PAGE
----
Embracing a modern contract – progression since Latham?
conference contributionposted on 25.02.2010 by Wayne Lord
Any type of content contributed to an academic conference, such as papers, presentations, lectures or proceedings.
Sir Michael Latham and Sir John Egan in their reports “Constructing the Team”, “Rethinking Construction” and “Accelerating Change” identified substantial changes in the culture and structure of UK construction being required. These also included changes in the relationships between companies. The choice and form of contract can play a significant role in the governance of such relationships. Sir Michael Latham suggested that contract writing bodies could amend existing standard forms to meet some of the concerns further urging the industry to embrace a Modern Contract. The forms of contract, and the changes to them over time, can influence culture change. This paper compares and contrasts the principal provisions of the contracts published by the Joint Contracts Tribunal (“JCT”), Institution of Civil Engineers (“ICE”) and the New Engineering Contract (“NEC”) against Sir Michael Latham’s 13 requirements for a Modern Contract. Where relevant, subcontract and consultant forms are also considered within the contractual matrix. The JCT and ICE forms of contract were found to have retained the principle features more conducive to promoting an adversarial relationship as opposed to the modern requirements for a collaborative and trusting relationship. Some attempts have been made by the JCT and ICE to promote collaborative working and to incorporate the features of a Modern Contract but this relies heavily on overarching documents which, in the main, are non binding on the parties and simply exhort collaborative behaviour. The single, most notable, exception to this was the JCT Constructing Excellence Contract. On the other hand. the NEC family of contracts were found to have embraced virtually all the requirements for a Modern Contract in an integrated way and, could be argued, were the most conducive to assisting with implementation of the various drivers for change.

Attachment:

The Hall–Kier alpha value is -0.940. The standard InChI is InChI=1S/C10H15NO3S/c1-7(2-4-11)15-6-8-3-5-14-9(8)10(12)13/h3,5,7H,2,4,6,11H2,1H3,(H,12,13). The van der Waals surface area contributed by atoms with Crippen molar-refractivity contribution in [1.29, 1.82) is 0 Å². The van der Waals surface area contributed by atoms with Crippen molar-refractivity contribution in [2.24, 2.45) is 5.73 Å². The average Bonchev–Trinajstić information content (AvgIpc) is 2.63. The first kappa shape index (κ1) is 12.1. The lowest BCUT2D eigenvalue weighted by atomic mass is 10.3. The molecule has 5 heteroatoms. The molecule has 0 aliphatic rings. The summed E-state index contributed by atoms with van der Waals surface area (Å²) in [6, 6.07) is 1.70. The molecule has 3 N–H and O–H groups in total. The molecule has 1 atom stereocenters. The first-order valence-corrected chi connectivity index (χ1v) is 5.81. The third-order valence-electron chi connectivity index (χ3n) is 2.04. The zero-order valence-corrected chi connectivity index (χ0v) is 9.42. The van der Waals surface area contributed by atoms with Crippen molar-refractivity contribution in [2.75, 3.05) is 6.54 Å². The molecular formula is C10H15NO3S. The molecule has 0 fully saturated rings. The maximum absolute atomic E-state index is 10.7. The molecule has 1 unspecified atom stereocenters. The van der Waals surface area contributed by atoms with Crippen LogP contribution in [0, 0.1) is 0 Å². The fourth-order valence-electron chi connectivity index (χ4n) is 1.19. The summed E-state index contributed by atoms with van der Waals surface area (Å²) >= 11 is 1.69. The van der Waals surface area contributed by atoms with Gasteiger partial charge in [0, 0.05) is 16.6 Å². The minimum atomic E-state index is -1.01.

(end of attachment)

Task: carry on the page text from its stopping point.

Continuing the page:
- Architecture, Building and Civil Engineering